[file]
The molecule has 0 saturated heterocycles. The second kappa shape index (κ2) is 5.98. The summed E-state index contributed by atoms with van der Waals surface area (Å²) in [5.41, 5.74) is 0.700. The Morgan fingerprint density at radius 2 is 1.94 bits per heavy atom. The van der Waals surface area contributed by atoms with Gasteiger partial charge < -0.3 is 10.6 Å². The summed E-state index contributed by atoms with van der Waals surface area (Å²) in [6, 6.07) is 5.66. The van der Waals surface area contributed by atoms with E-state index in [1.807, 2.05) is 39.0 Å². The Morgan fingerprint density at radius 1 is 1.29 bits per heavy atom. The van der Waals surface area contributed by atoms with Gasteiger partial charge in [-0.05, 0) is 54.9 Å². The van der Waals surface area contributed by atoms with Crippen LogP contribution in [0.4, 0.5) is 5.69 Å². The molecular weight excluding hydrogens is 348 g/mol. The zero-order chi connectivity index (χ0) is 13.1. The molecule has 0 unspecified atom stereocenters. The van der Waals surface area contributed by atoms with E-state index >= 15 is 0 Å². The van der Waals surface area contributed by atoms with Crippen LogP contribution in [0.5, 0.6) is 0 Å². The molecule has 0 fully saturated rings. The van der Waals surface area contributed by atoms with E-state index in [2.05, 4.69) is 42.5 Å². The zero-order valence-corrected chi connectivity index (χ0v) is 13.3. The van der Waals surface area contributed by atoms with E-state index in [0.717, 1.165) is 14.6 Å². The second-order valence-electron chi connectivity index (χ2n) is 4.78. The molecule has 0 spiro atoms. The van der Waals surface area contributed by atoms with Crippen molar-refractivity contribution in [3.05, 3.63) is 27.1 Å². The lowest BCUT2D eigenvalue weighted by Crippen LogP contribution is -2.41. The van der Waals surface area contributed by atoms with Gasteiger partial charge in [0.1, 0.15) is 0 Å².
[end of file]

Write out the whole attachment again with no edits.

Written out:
The molecule has 0 saturated heterocycles. The second kappa shape index (κ2) is 5.98. The summed E-state index contributed by atoms with van der Waals surface area (Å²) in [5.41, 5.74) is 0.700. The Morgan fingerprint density at radius 2 is 1.94 bits per heavy atom. The van der Waals surface area contributed by atoms with Gasteiger partial charge < -0.3 is 10.6 Å². The summed E-state index contributed by atoms with van der Waals surface area (Å²) in [6, 6.07) is 5.66. The van der Waals surface area contributed by atoms with E-state index in [1.807, 2.05) is 39.0 Å². The Morgan fingerprint density at radius 1 is 1.29 bits per heavy atom. The van der Waals surface area contributed by atoms with Gasteiger partial charge in [-0.05, 0) is 54.9 Å². The van der Waals surface area contributed by atoms with Crippen LogP contribution in [0.4, 0.5) is 5.69 Å². The molecular weight excluding hydrogens is 348 g/mol. The zero-order chi connectivity index (χ0) is 13.1. The molecule has 0 unspecified atom stereocenters. The van der Waals surface area contributed by atoms with E-state index >= 15 is 0 Å². The van der Waals surface area contributed by atoms with Crippen LogP contribution in [0.5, 0.6) is 0 Å². The molecule has 0 fully saturated rings. The van der Waals surface area contributed by atoms with E-state index in [2.05, 4.69) is 42.5 Å². The zero-order valence-corrected chi connectivity index (χ0v) is 13.3. The van der Waals surface area contributed by atoms with E-state index in [0.717, 1.165) is 14.6 Å². The second-order valence-electron chi connectivity index (χ2n) is 4.78. The molecule has 0 spiro atoms. The van der Waals surface area contributed by atoms with Crippen molar-refractivity contribution in [3.05, 3.63) is 27.1 Å². The lowest BCUT2D eigenvalue weighted by Crippen LogP contribution is -2.41. The van der Waals surface area contributed by atoms with Gasteiger partial charge in [0.1, 0.15) is 0 Å².